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ok guys i need your help im having trouble in mysql syntax

i have a table of

CREATE TABLE tblemployee(
`employeeID` int(5) Primary key not null,
`employeefname` varchar(15),
`employeelname` varchar(15),
);

CREATE TABLE tbltimpunch(
`employeeID` varchar(10),
`dateoftime` datetime,
`timein` time,
`timeout` time
);

and i want to delete this:

DELETE FROM tblemployee t,tblemployee e 
WHERE t.employeeID = e.employeeID 
and e.employeelname ='EnterNumber'
and dateoftime ='2013-07-02' 
and timein ='09:00:00' 
and timeout = '15:00:00'

this is my error:

Error Code : 1064 You have an error in your SQL syntax; check the manual that corresponds to your MySQL server version for the right syntax to use near 'WHERE t.employeeID = e.employeeID and e.employeelname ='EnterNumber' and dateoft' at line 1

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Please copy & paste the error you're getting. –  Lion Jul 3 '13 at 20:50
    
What happens when you run the DELETE statement? What error do you receive? –  Bob Kaufman Jul 3 '13 at 20:50
1  
If there's an error, paste the error in. –  tadman Jul 3 '13 at 20:51
    
Error Code : 1064 You have an error in your SQL syntax; check the manual that corresponds to your MySQL server version for the right syntax to use near 'WHERE t.employeeID = e.employeeID and e.employeelname ='EnterNumber' and dateoft' at line 1 –  daniloJR Jul 3 '13 at 20:52
1  
what do you mean by t.employeeID = e.employeeID? id doesn't make sense, try this DELETE tblemployee WHERE employeelname ='EnterNumber' and dateoftime ='2013-07-02' and timein ='09:00:00' and timeout = '15:00:00' –  user2511414 Jul 3 '13 at 20:53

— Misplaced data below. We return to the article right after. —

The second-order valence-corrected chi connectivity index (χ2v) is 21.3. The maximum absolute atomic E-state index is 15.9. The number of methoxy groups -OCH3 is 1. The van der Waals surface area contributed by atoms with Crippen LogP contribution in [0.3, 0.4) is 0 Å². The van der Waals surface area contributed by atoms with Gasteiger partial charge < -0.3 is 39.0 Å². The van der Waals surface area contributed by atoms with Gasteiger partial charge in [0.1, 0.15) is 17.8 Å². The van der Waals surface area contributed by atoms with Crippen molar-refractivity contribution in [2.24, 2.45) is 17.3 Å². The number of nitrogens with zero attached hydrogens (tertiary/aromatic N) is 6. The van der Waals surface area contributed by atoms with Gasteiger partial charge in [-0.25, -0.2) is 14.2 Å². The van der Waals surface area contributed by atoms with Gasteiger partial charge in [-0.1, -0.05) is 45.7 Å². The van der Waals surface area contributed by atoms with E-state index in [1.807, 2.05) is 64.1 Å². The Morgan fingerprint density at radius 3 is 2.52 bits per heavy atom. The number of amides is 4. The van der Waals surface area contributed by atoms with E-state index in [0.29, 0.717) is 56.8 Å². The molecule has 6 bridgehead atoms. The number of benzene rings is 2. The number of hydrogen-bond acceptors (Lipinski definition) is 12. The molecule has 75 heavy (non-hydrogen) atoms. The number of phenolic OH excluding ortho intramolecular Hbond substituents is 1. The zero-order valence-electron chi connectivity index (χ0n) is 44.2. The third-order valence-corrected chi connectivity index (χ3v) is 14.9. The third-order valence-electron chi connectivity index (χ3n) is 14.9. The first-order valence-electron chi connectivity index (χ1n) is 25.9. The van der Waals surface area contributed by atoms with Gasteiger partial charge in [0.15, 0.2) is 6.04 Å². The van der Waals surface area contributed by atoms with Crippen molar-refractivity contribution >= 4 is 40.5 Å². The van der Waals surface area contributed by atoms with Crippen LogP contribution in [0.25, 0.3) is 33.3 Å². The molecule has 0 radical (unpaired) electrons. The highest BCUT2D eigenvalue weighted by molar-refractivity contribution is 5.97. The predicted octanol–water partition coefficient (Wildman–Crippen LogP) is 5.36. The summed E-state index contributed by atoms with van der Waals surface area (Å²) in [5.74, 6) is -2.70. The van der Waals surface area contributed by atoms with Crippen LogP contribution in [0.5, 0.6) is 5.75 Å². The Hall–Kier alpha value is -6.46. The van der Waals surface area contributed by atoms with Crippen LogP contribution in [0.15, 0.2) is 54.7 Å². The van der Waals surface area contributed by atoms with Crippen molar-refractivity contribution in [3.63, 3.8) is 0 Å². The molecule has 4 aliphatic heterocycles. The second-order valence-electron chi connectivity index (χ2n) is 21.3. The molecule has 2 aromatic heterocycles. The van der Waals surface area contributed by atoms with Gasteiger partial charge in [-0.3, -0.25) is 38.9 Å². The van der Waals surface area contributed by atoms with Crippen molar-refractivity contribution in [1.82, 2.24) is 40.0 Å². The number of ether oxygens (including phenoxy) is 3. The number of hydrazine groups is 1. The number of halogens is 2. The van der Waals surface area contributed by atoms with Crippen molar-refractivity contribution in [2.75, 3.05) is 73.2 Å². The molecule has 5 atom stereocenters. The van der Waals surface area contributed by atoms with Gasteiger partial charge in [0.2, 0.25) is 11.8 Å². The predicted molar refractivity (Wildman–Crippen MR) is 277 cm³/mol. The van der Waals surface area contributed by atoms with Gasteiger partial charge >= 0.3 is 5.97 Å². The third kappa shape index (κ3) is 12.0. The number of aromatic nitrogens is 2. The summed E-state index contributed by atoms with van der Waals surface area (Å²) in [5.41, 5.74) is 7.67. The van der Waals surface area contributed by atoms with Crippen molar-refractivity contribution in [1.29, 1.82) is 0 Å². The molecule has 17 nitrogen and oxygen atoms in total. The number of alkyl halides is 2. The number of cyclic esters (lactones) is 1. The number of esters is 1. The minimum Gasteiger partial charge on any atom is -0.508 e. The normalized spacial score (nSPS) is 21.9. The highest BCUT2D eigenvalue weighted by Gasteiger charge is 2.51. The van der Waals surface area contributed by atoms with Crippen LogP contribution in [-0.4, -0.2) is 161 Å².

2 Answers 2

up vote 0 down vote accepted

First thing:

DELETE FROM tblemployee t,tblemployee e

These are both same tables, so thats why you're getting error. Guess it should be:

DELETE FROM tbltimpunch t,tblemployee e

Because you're deleting from multiple tables, query should be something like this:

DELETE t, e 
FROM tbltimpunch t 
INNER JOIN tblemployee e  
WHERE CAST(t.employeeID AS SIGNED) = e.employeeID  
AND e.employeelname ='EnterNumber' 
AND dateoftime ='2013-07-02'  
AND timein ='09:00:00'  
AND timeout = '15:00:00'
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nice answer, but check the table definitions! how do you check an int with a string(varchar)? +1 –  user2511414 Jul 3 '13 at 21:09
    
yeah, my bad :) totaly overlooked that. –  ikonic Jul 3 '13 at 21:11
    
you did a right job dude, I just surprised like you, it just need a casting, add it :) –  user2511414 Jul 3 '13 at 21:13
    
aw sorry i havent notice that =(..and about that varchar i missed type it it supposed to be int >.< –  daniloJR Jul 5 '13 at 13:05

Your tables should be setup in a RELATIONAL way:

CREATE TABLE IF NOT EXISTS `employees` (
  `id` int(11) NOT NULL AUTO_INCREMENT,
  `firstName` varchar(64) NOT NULL,
  `lastName` varchar(64) NOT NULL,
  PRIMARY KEY (`id`)
) ENGINE=InnoDB DEFAULT CHARSET=utf8 AUTO_INCREMENT=1 ;

CREATE TABLE IF NOT EXISTS `employee_times` (
  `id` int(11) NOT NULL AUTO_INCREMENT,
  `employee_id` int(11) NOT NULL,
  `timein` datetime NOT NULL,
  `timeout` datetime NOT NULL,
  PRIMARY KEY (`id`),
  KEY `employee_id` (`employee_id`)
) ENGINE=InnoDB DEFAULT CHARSET=utf8 AUTO_INCREMENT=1 ;

ALTER TABLE `employee_times`
  ADD CONSTRAINT `employee_times_ibfk_1` FOREIGN KEY (`employee_id`) REFERENCES `employees` (`id`) ON DELETE CASCADE ON UPDATE CASCADE;

Now when you simply delete from employees, the effect cascades into employee_times.

Also notice the table names:

employees = multiple employees

employee_times = single employee, multiple times

This is how you make a database relational.

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